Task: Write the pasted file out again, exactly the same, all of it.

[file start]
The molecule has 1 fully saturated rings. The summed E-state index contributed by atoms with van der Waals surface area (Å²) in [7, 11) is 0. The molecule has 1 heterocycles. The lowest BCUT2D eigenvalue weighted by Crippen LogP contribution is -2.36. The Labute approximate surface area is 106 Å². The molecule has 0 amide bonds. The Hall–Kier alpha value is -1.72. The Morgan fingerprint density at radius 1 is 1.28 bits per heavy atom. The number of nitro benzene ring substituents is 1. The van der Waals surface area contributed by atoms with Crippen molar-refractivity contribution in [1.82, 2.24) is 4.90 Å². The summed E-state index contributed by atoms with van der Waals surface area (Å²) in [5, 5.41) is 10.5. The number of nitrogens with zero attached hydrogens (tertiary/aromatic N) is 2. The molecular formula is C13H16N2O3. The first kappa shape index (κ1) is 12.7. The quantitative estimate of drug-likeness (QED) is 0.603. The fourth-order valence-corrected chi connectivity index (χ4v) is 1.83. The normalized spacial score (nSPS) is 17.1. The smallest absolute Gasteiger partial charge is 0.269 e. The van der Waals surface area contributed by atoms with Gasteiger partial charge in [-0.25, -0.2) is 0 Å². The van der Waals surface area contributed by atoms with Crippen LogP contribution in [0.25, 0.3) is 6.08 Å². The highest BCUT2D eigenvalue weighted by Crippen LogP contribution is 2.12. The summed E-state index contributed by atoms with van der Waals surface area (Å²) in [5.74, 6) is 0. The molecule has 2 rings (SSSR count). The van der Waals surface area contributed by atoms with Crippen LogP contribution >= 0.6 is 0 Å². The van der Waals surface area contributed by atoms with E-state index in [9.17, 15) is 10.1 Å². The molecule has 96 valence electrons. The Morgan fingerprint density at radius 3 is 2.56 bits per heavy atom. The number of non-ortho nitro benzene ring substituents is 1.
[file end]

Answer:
The molecule has 1 fully saturated rings. The summed E-state index contributed by atoms with van der Waals surface area (Å²) in [7, 11) is 0. The molecule has 1 heterocycles. The lowest BCUT2D eigenvalue weighted by Crippen LogP contribution is -2.36. The Labute approximate surface area is 106 Å². The molecule has 0 amide bonds. The Hall–Kier alpha value is -1.72. The Morgan fingerprint density at radius 1 is 1.28 bits per heavy atom. The number of nitro benzene ring substituents is 1. The van der Waals surface area contributed by atoms with Crippen molar-refractivity contribution in [1.82, 2.24) is 4.90 Å². The summed E-state index contributed by atoms with van der Waals surface area (Å²) in [5, 5.41) is 10.5. The number of nitrogens with zero attached hydrogens (tertiary/aromatic N) is 2. The molecular formula is C13H16N2O3. The first kappa shape index (κ1) is 12.7. The quantitative estimate of drug-likeness (QED) is 0.603. The fourth-order valence-corrected chi connectivity index (χ4v) is 1.83. The normalized spacial score (nSPS) is 17.1. The smallest absolute Gasteiger partial charge is 0.269 e. The van der Waals surface area contributed by atoms with Gasteiger partial charge in [-0.25, -0.2) is 0 Å². The van der Waals surface area contributed by atoms with Crippen LogP contribution in [0.25, 0.3) is 6.08 Å². The highest BCUT2D eigenvalue weighted by Crippen LogP contribution is 2.12. The summed E-state index contributed by atoms with van der Waals surface area (Å²) in [5.74, 6) is 0. The molecule has 2 rings (SSSR count). The van der Waals surface area contributed by atoms with Crippen LogP contribution >= 0.6 is 0 Å². The van der Waals surface area contributed by atoms with E-state index in [9.17, 15) is 10.1 Å². The molecule has 96 valence electrons. The Morgan fingerprint density at radius 3 is 2.56 bits per heavy atom. The number of non-ortho nitro benzene ring substituents is 1.